What You Need To Know About Asbestos Super Six

We got some great feedback from our Last Article Asbestos: Still A Hidden Killer 

So we’ll quickly take you through two areas and the things you need to know about asbestos in roofing and fences.

I read a recent real estate article on a decision by the Real Estate Authority of a Palmerston North woman who was ordered to repay expenses and attend a training course, after misrepresenting the possible presence of asbestos in a property she was selling.

Although the decision had nothing to do with not picking up the defect, it seemed like it was more of a communication issue. Either way, not knowing the exact details was the basis for the decision.

We’ve tried to explain this as best we can, so that you can get a really good idea on how you can approach the topic with confidence.


What Is Super Six?

If you’ve ever heard the term super six – It’s actually Hardies Super Six – which is made up of cement sheets combined with asbestos fibres. It was manufactured and sold by James Hardie and used for roofing and fencing.

Asbestos cement was ideal for corrugated roofing because it was easily moulded. It also happened to be cheap, easy to install, durable and conveniently fire resistant … and came with ridge and hip cappings:


Super Six Roofs

They’re pretty easy to identify, they don’t vary too much and look like the picture on the right.


Super 6 Corrugated asbestos sheets were commonly used up until the 1970s as a roofing material in both domestic and commercial buildings. To my knowledge there is no other corrugated cement sheet that doesn’t contain asbestos.

The unsealed sheets will shed fibre over time with age and weather. The fibres are generally washed out in rain water and accumulate in the gutter and other run off areas.

A few years ago they did research in Wellington on asbestos in rainwater collected from super 6 roofing and showed significant amounts contained in the runoff from rain water.

Here is where you should take note:

If the water run off goes directly into the ground instead of the stormwater drains; over time, it will result in significant contamination build up one the ground where it lands or the gutter … and will become airborne if disturbed by wind or cleaning/maintenance or removal work.

Also the moss and lichen ( see image) on asbestos sheets (roofing, cladding, guttering, exterior pipes) actually grow into the surface and weaken the cement sheet structure. And any of that moss or lichen that comes away from the asbestos material, may contain asbestos fibres in their root systems and should be treated as contaminated material.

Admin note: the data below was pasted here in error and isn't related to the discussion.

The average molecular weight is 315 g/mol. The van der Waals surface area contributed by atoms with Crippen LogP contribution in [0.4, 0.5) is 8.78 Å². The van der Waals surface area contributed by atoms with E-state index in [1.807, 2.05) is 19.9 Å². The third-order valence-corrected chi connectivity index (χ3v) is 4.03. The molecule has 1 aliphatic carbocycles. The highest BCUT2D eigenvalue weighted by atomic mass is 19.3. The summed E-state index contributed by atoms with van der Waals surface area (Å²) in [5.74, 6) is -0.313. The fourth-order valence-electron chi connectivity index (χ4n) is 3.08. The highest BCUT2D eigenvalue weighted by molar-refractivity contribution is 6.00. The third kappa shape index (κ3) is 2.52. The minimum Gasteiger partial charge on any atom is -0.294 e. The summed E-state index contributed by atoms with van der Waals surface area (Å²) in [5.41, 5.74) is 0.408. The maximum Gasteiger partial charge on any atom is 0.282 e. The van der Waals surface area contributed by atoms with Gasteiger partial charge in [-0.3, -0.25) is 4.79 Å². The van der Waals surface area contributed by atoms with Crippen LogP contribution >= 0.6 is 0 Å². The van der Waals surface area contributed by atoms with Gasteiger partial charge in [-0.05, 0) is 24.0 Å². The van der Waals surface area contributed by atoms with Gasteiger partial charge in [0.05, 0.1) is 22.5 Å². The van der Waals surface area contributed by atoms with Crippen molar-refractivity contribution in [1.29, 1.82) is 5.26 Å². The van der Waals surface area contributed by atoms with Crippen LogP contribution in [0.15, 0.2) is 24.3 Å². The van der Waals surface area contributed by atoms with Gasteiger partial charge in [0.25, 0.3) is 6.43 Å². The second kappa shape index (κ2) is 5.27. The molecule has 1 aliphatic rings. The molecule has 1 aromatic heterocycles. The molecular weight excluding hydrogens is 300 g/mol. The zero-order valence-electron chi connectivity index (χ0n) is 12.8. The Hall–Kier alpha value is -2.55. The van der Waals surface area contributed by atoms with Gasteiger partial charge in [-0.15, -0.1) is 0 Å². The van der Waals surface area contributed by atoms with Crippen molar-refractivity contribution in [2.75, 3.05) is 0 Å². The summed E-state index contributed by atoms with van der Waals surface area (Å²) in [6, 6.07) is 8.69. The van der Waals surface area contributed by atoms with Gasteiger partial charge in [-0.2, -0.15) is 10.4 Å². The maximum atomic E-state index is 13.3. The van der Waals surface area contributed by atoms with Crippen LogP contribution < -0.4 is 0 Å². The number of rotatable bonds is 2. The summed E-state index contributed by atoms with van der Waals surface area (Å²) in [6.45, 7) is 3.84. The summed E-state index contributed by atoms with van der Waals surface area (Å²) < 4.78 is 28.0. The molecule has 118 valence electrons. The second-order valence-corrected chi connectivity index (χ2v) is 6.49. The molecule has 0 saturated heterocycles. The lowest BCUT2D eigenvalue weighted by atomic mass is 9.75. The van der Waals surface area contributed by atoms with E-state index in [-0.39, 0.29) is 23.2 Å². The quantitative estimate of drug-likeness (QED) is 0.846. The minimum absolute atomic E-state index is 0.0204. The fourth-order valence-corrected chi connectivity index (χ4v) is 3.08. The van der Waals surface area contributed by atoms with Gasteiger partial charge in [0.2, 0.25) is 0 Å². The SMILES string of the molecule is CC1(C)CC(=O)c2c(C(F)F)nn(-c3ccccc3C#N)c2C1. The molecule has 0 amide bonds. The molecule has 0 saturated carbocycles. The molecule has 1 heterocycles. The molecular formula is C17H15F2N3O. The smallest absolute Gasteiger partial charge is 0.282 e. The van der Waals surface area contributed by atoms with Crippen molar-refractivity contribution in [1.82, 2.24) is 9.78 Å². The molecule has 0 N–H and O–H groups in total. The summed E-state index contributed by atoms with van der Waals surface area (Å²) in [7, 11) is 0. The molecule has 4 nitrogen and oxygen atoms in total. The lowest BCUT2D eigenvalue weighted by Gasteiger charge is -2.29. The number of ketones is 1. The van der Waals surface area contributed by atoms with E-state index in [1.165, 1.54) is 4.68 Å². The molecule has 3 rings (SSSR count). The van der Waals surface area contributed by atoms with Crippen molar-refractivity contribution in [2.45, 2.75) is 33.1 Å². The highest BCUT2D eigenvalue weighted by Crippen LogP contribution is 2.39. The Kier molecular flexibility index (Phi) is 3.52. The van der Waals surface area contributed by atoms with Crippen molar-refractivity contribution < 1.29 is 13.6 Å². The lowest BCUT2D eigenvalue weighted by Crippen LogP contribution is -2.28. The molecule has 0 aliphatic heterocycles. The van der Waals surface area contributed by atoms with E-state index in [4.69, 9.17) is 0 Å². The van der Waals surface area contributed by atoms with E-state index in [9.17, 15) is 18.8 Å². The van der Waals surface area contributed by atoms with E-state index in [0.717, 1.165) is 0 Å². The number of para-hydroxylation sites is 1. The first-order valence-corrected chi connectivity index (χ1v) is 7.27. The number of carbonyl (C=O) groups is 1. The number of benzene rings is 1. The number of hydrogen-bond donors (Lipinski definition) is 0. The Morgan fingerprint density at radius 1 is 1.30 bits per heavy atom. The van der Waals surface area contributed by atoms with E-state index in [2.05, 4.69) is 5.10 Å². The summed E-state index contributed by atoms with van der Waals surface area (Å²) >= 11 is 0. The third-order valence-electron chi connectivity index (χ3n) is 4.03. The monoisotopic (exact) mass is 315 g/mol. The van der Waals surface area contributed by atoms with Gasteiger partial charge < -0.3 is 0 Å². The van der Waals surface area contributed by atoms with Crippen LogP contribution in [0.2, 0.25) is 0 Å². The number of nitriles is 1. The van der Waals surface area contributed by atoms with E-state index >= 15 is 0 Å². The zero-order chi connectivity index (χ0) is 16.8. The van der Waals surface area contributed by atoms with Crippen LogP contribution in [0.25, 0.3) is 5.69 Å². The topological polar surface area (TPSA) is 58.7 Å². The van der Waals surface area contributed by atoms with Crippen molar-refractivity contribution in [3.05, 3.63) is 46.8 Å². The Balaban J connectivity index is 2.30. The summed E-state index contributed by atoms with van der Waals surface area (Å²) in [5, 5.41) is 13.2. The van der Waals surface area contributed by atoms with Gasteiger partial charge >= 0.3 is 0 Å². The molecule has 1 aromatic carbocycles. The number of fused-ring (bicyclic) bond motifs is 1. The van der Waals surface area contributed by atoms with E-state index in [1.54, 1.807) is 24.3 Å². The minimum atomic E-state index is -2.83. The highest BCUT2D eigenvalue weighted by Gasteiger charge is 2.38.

If the roofing cracks become brittle with age, rain water will leak into the building and if it contains asbestos, as it dries – again it has the potential to become airborne inside of the ceiling voids and roof trusses.


How to Tell The Difference Between Super Six and HardiFence

The fences to look out for are the ones that look just like the corrugated roofs, they’ve been in use for over 40 years and are from the same Super Six family. The product later became known as Hardifence, which is based on a far safer cellulose system.

Both of the products look dangerously the same and are quite difficult to determine the difference, if you don’t know what you’re looking for.

Which is exactly what this article if for.

Although this type of fencing is not common anymore, it’s still a good idea to know as much as you can about it.

James Hardie stopped producing the material over 1985 and replaced the Hardifence.
features of modern hardifence


The newest Hardifence version is easy to recognise, as it has 5 ridges and most definitely does not have asbestos in it.

The Super 6 asbestos fences have 7 ridges – but just be aware that the older versions of Hardifence without asbestos used to have 7 ridges also.


Early profile hardifence has the same profile as super six(asbestos) with 7 ridges

The early units of Hardifence were prone to break and cracked quite often from the bottom. They were also prone to break around the diamond washer and nut.

Early style hardifence is prone to breakage around the fixing

They soon improved this problem by creating deeper corrugations and got rid of the washer, nut and bolt and put a lot of emphasis into the metal capping to keep the sheets from separating.

Metal capping on hardifence and asbestos capping on super six


If it has fibre cement capping, then it is most likely going to be asbestos.

But if it has a metal capping then it’s most likely going to be Hardifence, which doesn’t contain asbestos.


Asbestos cartoon